There is no easy way to quit, but there are ways to make the experience more tolerable. Do not be discouraged if it takes many attempts before you kick the habit.
The key to quitting, is patience, perseverance, and having a plan.
Keep these points in mind when you quit:
Pick a reason that you believe in, be it for your family or for yourself. If you do not believe in your reason, it is that much harder to quit.
Worry about not smoking for just one day, and not for the rest of your life. Besides, it gets easier to stave off the desire the longer you do not smoke. The nicotine will soon leave your system, and the worst of the withdrawal symptoms will go away.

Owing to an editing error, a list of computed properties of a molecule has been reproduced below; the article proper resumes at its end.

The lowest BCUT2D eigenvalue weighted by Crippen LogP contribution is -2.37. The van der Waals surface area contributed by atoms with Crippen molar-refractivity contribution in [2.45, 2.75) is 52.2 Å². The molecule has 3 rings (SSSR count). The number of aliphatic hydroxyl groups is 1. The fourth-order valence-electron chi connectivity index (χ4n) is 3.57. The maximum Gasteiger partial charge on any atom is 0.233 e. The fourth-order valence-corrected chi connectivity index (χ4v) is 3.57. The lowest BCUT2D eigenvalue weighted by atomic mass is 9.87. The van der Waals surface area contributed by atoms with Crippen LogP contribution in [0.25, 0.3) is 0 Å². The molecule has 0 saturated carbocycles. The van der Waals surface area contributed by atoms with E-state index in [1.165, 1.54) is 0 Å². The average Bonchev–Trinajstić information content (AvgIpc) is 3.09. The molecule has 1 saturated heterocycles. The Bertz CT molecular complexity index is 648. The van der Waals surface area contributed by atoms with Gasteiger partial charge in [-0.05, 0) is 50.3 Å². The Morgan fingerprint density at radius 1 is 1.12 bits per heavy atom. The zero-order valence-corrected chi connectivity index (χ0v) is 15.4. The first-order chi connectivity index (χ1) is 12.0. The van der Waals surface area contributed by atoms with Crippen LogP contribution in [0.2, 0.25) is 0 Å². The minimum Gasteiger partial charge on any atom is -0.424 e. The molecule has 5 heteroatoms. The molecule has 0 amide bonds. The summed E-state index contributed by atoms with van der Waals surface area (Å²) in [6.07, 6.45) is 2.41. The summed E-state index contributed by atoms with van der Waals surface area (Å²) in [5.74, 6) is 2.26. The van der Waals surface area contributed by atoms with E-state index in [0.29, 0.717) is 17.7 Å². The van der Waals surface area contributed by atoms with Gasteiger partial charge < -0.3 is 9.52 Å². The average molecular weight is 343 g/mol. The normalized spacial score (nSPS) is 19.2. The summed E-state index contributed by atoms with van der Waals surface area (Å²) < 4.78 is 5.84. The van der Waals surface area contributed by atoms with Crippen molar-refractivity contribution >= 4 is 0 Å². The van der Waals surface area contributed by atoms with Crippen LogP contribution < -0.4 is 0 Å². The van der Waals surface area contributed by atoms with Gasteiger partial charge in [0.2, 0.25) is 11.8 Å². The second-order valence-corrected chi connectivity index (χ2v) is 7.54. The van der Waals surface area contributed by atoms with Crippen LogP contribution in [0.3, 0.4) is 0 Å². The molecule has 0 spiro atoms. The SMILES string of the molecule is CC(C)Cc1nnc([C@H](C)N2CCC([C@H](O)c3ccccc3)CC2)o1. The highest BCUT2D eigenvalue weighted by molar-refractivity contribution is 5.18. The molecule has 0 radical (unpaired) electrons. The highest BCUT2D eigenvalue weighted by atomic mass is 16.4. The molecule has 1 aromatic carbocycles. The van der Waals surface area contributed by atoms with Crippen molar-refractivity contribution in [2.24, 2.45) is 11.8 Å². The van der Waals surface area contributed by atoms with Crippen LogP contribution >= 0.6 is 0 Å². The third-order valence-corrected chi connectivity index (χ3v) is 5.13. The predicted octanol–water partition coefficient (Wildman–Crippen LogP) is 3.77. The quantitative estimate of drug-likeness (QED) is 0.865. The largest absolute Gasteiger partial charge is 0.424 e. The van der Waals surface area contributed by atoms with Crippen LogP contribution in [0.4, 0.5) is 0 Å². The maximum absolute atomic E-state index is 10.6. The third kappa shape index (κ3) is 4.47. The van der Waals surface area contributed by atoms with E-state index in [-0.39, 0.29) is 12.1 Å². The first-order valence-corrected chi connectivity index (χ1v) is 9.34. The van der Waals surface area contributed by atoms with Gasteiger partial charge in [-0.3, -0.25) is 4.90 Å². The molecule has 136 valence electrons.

Some quitters achieve their goal by quitting all at once. However, there are many other options, like slowly decreasing the number of cigarettes you smoke. The key to this method is to cut down the number of cigarettes you smoke each day.
Whether you gradually taper or quit cold, your goal must be the same: abstinence. If you choose to taper, do not let the process give you an excuse to delay the final step of quitting entirely. Set a quit day and stick to it.
Think about the things that lead to lighting up, and do not do them. Get rid of the ashtrays at home. Do not come back from lunch 15 minutes early to sneak in a cigarette break. Avoid places where smoking is part of the atmosphere.
Delay; deep breathing; drink water. When you feel like a smoke,
delay. Try to think of something else. Breathe deeply, and count to ten slowly as you do so.